This is one of the reasons that I get really frustrated in today's stifling, politically correct, artistic vacuum. There are politicians out there who seem to believe that playing Grand Theft Auto will cause the next generation of children to turn into a group of animal-torturing, psychotic serial killers. This same sort of backlash has been occuring in pop culture for decades, like the 80s and 90s, where spotlight-loving doomsayers like Tipper Gore denounced certain films and records that they deemed to be unacceptable. Or the 60s when a nation of parents recoiled in horror when their baby boom offspring were listening to music that encouraged free sex and drug use. Or the 50s when those same people listened to Elvis, and their parents were disgusted by the success of a sexually explicit, black music-imitating, southern pretty boy. I could go on. The only difference seems to be that today, the politicians are actually winning, and slowly but surely, our culture is being homogenized into a family-friendly, PC heck hole.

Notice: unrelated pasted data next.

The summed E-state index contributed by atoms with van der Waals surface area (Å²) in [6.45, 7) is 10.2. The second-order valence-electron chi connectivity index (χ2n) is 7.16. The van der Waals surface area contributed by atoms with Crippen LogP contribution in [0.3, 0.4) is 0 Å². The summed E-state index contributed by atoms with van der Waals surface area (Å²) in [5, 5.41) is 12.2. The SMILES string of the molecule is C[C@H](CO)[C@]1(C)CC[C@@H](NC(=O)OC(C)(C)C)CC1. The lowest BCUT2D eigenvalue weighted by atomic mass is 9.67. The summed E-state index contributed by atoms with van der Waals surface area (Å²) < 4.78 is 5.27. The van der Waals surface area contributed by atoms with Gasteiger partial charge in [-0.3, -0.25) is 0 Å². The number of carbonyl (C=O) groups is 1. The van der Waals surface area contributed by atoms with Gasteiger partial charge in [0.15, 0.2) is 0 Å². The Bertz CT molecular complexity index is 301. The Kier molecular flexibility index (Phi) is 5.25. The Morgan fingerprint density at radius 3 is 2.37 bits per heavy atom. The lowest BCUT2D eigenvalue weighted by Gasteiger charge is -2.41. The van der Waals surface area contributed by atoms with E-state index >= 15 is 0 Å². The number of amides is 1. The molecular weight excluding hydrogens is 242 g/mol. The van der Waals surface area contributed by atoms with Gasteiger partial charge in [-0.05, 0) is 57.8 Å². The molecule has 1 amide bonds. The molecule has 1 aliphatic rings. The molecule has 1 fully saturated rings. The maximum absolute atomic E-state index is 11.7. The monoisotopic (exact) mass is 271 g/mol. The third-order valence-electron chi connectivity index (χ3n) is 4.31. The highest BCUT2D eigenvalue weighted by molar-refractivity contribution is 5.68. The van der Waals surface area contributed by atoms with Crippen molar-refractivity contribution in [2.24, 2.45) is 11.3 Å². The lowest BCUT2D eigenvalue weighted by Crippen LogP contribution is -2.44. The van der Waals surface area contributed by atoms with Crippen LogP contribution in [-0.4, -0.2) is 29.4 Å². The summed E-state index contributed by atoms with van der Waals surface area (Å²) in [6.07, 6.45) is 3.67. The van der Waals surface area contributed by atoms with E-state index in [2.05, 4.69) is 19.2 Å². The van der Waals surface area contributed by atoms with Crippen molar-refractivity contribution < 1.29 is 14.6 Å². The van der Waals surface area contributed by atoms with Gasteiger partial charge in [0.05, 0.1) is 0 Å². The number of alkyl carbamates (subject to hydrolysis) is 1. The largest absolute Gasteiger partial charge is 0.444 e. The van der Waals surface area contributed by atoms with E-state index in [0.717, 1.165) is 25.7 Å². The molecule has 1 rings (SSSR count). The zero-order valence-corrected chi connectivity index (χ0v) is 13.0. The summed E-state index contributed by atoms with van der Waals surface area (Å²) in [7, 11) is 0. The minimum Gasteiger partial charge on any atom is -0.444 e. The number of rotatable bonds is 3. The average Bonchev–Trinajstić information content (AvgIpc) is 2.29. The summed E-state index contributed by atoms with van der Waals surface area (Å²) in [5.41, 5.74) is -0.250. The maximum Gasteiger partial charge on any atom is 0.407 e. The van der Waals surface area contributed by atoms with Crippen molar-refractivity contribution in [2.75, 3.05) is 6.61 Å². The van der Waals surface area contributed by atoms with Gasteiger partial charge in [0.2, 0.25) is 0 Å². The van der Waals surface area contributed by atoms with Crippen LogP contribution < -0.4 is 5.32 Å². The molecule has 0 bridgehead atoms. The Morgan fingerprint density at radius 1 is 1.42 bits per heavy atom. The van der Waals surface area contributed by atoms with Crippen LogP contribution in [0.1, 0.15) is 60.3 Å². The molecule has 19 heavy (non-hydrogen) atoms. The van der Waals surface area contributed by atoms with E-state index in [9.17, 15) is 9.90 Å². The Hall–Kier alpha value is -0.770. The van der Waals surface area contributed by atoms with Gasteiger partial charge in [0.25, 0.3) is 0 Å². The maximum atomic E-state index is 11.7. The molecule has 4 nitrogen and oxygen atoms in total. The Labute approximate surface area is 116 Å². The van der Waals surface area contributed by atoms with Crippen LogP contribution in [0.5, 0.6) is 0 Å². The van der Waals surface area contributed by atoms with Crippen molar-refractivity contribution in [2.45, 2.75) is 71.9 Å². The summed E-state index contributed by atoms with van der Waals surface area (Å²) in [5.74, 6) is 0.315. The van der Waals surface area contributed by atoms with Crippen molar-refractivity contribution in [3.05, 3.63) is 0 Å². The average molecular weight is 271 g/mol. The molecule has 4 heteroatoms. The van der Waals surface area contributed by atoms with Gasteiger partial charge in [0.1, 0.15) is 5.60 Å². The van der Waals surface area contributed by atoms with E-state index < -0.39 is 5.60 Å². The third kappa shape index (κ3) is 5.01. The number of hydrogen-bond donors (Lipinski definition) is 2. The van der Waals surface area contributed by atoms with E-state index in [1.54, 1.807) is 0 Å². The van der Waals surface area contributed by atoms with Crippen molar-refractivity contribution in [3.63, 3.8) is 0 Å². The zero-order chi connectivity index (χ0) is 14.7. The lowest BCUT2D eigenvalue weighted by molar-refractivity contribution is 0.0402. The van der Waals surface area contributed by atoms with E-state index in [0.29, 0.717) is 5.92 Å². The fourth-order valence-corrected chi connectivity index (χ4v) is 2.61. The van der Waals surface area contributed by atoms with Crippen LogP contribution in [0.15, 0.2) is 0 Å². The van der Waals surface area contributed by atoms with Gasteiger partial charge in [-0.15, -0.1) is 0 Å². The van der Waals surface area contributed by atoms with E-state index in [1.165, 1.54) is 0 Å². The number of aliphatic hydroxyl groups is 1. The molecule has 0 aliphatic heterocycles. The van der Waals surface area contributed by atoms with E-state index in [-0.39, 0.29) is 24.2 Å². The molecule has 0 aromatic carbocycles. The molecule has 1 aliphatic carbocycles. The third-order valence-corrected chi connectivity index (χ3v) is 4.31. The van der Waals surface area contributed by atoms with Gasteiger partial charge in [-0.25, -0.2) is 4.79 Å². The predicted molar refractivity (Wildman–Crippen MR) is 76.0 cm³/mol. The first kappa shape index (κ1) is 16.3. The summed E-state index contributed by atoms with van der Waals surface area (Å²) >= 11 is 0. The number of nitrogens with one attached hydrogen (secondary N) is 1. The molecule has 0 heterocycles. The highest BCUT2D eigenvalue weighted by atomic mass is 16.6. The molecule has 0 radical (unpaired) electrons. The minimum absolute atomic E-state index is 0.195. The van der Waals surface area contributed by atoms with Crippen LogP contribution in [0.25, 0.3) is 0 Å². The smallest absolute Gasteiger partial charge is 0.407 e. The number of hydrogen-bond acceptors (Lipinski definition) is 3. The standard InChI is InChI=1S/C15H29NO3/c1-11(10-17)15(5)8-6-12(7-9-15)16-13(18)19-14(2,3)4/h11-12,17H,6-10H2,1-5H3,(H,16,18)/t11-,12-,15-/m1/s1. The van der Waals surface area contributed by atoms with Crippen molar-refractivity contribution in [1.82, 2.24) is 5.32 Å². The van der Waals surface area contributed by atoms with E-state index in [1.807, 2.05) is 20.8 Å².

Of course, I am a shining example of someone who was constantly inundated with sex, violence, and foul language from the time I was very young, and for all intents and purposes, I think I turned out alright: to this day, I have never been in a real fight with anyone (and seeing as how I am a passive, socially-awkward nerd, let's hope this never changes.) I suppose one of the only tangible effects my childhood indulgences have had on me is in my somewhat vulgar speech patterns. The films of Quentin Tarantino probably had the biggest influence on me in this respect, as even as a youngster I loved the way that he used language, with crude threats of violence, colourful epiphets (that occasionally even ventured into blatant sexism, racism or homophobia,) and pop culture references that came together and became a sort of modern American poetry.